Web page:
As the Royal Canadian Regiment and Three Rivers Tanks began their advance, the understandable complaints from the Carlton & Yorks led to the barrage being prematurely lifted 400 yards, and the right hand wall of protective fire being cancelled all together.

The effect of this was immediate. The right flank of the RCR was exposed to fire from the paratroopers and one unit of Fallschirmjager completely escaped the barrage, which lifted completely beyond them. The two leading companies of the RCR, “C” and “D” were smashed by intense machine gun, mortar and shell fire and all the officers became casualties. Whole platoons were killed and neither company had more than 15 effectives left after the next hour of the confusing battle.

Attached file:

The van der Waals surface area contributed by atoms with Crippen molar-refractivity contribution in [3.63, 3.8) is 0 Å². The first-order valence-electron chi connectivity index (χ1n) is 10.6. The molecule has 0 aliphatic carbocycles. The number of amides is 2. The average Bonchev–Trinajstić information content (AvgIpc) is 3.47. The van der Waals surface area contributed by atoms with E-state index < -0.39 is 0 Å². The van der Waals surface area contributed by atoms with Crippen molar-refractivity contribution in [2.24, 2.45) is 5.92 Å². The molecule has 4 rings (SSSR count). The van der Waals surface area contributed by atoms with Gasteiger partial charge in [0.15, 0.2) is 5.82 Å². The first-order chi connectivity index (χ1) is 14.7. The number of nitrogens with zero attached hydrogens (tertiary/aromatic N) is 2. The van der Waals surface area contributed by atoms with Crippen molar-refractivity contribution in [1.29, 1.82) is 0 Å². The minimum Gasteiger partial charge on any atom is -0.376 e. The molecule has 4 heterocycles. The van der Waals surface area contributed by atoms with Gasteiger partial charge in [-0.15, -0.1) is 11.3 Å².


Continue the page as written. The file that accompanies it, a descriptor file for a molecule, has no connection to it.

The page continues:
At this point the Battalion Commander ordered a retreat to a line of buildings 100 yards beyond their initial start line where the Canadians could shelter. As this was being effected he too was shot (in the arm) by a sniper. The battalion was reduced to 19 Officers and 159 Other Ranks.

18 DECEMBER 1943 

1st Canadian Infantry Brigade
“C” Company,
The Royal Canadian Regiment 

III/3. Fallschirmjager Regiment 
Attached Artillery Elements from
90th Panzer Grenadier Division

Rifle Company HQ (Armoured Fist)
2x SMLE Rifle Teams

Rifle Platoon
7x Bren Gun & SMLE rifle team
1x 2-inch Mortar
1x PIAT team (Command Card)

Rifle Platoon
7x Bren Gun & SMLE rifle team
1x 2-inch Mortar
1x PIAT team (Command Card)
Rifle Platoon
5x Bren Gun & SMLE rifle team
1x 2-inch Mortar
1x PIAT team (Command Card)